To be alive and feeling free
And to have everyone in your family
To be alive in every way
Oh how great it is
To be alive.
Be forewarned. “Convert stories” have been a major genre in Catholic popular literature. That has been less so in recent years because, as we have seen, some Catholics assume there is a tension, even a contradiction, between ecumenism and conversion. “Why,” it is asked, “would you want to become a Catholic when we Catholics have only now learned how wonderful Lutheranism is?” There are compelling theological reasons for becoming Catholic. Not so long ago, convert stories typically stressed the compelling aesthetic attractions of Catholicism. People such as Thomas Merton were drawn to the Church by the beauty, the solemnity, the ceremony, the dignity of the worship. The word commonly used was “mystery.”
It is an austere warmth, the warmth of Gregorian chant. It is deep beyond ordinary emotion, and that is one reason why you never get tired of it. It never wears you out by making a lot of cheap demands on your sensibilities. Instead of drawing you out into the open field of feelings where your enemies, the devil and your own imagination and the inherent vulgarity of your own corrupted nature, can get at your with their blades and cut you to pieces, it draws you within, where you are lulled in peace and recollection and where you find God.“Cheap demands on your sensibilities” nicely describes the experience of much contemporary liturgy and music. One now more commonly encounters people who, instead of being attracted by the beauty of it all, entered the Church despite the aesthetic shambles of liturgy and music in many parishes. For the “high church” Lutheran or Episcopalian, contemporary Catholicism can be a liturgical and musical move downmarket, and sometimes way down. When over lunch I told my editor friend Norman Podhoretz, with whom I share musical passions, that I was becoming a Catholic, there was at first a long pause. Then, with a deeply baffled expression, “But, Richard, what about Bach?” What about Bach indeed.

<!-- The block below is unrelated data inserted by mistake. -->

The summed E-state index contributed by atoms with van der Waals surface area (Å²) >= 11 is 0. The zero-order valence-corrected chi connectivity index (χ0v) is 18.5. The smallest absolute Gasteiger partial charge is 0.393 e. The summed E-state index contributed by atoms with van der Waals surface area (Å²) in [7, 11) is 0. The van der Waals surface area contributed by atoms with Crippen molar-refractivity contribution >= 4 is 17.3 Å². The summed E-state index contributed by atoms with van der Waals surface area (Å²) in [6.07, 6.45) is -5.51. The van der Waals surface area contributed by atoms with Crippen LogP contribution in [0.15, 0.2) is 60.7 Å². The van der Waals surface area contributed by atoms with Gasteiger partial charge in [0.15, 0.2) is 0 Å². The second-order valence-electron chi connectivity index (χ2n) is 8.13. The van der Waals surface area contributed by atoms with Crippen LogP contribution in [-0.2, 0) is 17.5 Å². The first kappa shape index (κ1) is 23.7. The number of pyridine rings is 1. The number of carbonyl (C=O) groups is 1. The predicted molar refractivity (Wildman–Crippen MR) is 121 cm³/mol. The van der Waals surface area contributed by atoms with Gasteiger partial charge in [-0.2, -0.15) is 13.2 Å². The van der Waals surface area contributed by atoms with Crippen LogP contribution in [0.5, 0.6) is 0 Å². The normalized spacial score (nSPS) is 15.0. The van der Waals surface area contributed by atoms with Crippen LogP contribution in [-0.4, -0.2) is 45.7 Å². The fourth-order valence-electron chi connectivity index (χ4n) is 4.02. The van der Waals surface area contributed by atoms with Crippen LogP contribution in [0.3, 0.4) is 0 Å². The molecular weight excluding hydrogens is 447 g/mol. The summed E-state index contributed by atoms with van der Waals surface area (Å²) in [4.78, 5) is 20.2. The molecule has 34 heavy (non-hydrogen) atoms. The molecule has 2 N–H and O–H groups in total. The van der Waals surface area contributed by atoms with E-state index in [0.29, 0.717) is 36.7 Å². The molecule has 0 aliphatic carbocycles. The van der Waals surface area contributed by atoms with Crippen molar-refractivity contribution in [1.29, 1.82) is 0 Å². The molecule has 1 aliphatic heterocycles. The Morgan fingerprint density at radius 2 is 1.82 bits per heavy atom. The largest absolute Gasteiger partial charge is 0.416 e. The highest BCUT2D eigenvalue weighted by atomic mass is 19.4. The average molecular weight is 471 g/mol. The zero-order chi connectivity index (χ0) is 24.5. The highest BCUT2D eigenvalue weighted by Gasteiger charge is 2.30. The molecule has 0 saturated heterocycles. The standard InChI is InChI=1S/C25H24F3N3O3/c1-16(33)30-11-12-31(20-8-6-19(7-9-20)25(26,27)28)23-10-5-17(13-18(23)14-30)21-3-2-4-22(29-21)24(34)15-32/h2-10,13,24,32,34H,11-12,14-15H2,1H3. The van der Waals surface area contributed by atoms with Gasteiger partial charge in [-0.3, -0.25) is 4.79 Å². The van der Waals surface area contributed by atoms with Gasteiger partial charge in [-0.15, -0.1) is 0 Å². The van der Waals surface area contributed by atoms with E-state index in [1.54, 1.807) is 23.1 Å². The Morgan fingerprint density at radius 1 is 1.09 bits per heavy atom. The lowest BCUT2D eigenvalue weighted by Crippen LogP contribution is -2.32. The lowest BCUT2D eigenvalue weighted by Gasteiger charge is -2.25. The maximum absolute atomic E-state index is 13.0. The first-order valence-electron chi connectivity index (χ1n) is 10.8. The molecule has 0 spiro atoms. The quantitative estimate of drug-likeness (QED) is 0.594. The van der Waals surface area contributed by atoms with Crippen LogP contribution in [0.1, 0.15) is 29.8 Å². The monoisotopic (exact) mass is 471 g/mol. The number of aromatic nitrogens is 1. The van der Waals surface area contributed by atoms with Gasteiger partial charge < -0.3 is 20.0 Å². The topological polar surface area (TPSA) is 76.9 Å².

As I say, anyone thinking about becoming Catholic should brace himself by reading Thomas Day’s Why Catholics Can’t Sing. That having been said, I do believe the silliest of the silly season is past or now passing. And I am impressed by Lutherans and Anglicans who, upon entering into full communion, say they are pleasantly surprised to find that the horror stories of Catholic worship are greatly exaggerated. You can still find, here and there, priests who pin balloons to their vestments, ad lib the words of the Mass as though it were their personal performance, and never rise homiletically above “Have a nice day.” There are still the ditties of doggerel set to vapid tunes that would make even Andrew Lloyd Webber wince; ditties that are typically much more about Wonderful, Wonderful Us than about the glory of the Lord. But all that is now passing. Its passing is hastened by the complaints of lay people who go to Mass not to celebrate their wonderful selves but to surrender themselves in the worship of the Mystery who is Christ in his Real Presence. Avery Cardinal Dulles tells of saying Mass in a parish that had a big banner by the altar emblazoned with the message, “God is Other People.” He says he very much wished that he had had a magic market with which to put a big comma after “Other.” But that, he notes, was more than twenty years ago.